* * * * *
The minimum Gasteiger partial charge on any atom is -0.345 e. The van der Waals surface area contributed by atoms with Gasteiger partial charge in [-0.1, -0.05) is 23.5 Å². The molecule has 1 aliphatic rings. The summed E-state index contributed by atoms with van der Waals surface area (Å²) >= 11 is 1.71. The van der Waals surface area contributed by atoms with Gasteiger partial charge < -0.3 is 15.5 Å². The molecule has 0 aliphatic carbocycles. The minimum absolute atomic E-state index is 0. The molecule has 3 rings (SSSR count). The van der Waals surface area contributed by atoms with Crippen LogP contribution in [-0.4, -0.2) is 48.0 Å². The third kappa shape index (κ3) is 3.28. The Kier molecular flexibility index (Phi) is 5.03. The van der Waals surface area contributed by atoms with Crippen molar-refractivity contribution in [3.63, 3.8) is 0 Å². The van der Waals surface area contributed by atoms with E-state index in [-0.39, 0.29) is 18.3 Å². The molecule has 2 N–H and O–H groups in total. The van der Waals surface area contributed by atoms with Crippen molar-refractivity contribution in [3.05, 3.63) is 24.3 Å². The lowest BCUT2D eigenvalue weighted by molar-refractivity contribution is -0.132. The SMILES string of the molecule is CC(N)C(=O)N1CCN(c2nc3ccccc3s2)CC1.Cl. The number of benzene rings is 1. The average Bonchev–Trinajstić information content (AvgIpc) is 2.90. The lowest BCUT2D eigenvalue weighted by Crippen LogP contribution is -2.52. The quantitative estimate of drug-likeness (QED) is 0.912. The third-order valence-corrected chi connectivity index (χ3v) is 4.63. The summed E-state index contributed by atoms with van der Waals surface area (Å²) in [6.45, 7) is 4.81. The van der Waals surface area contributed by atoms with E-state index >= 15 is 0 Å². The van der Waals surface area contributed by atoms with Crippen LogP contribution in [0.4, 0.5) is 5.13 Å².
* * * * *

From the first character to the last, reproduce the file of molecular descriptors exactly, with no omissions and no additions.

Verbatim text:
The minimum Gasteiger partial charge on any atom is -0.345 e. The van der Waals surface area contributed by atoms with Gasteiger partial charge in [-0.1, -0.05) is 23.5 Å². The molecule has 1 aliphatic rings. The summed E-state index contributed by atoms with van der Waals surface area (Å²) >= 11 is 1.71. The van der Waals surface area contributed by atoms with Gasteiger partial charge < -0.3 is 15.5 Å². The molecule has 0 aliphatic carbocycles. The minimum absolute atomic E-state index is 0. The molecule has 3 rings (SSSR count). The van der Waals surface area contributed by atoms with Crippen LogP contribution in [-0.4, -0.2) is 48.0 Å². The third kappa shape index (κ3) is 3.28. The Kier molecular flexibility index (Phi) is 5.03. The van der Waals surface area contributed by atoms with Crippen molar-refractivity contribution in [3.63, 3.8) is 0 Å². The van der Waals surface area contributed by atoms with E-state index in [-0.39, 0.29) is 18.3 Å². The molecule has 2 N–H and O–H groups in total. The van der Waals surface area contributed by atoms with Crippen molar-refractivity contribution in [3.05, 3.63) is 24.3 Å². The lowest BCUT2D eigenvalue weighted by molar-refractivity contribution is -0.132. The SMILES string of the molecule is CC(N)C(=O)N1CCN(c2nc3ccccc3s2)CC1.Cl. The number of benzene rings is 1. The average Bonchev–Trinajstić information content (AvgIpc) is 2.90. The lowest BCUT2D eigenvalue weighted by Crippen LogP contribution is -2.52. The quantitative estimate of drug-likeness (QED) is 0.912. The third-order valence-corrected chi connectivity index (χ3v) is 4.63. The summed E-state index contributed by atoms with van der Waals surface area (Å²) in [6.45, 7) is 4.81. The van der Waals surface area contributed by atoms with E-state index >= 15 is 0 Å². The van der Waals surface area contributed by atoms with Crippen LogP contribution in [0.4, 0.5) is 5.13 Å².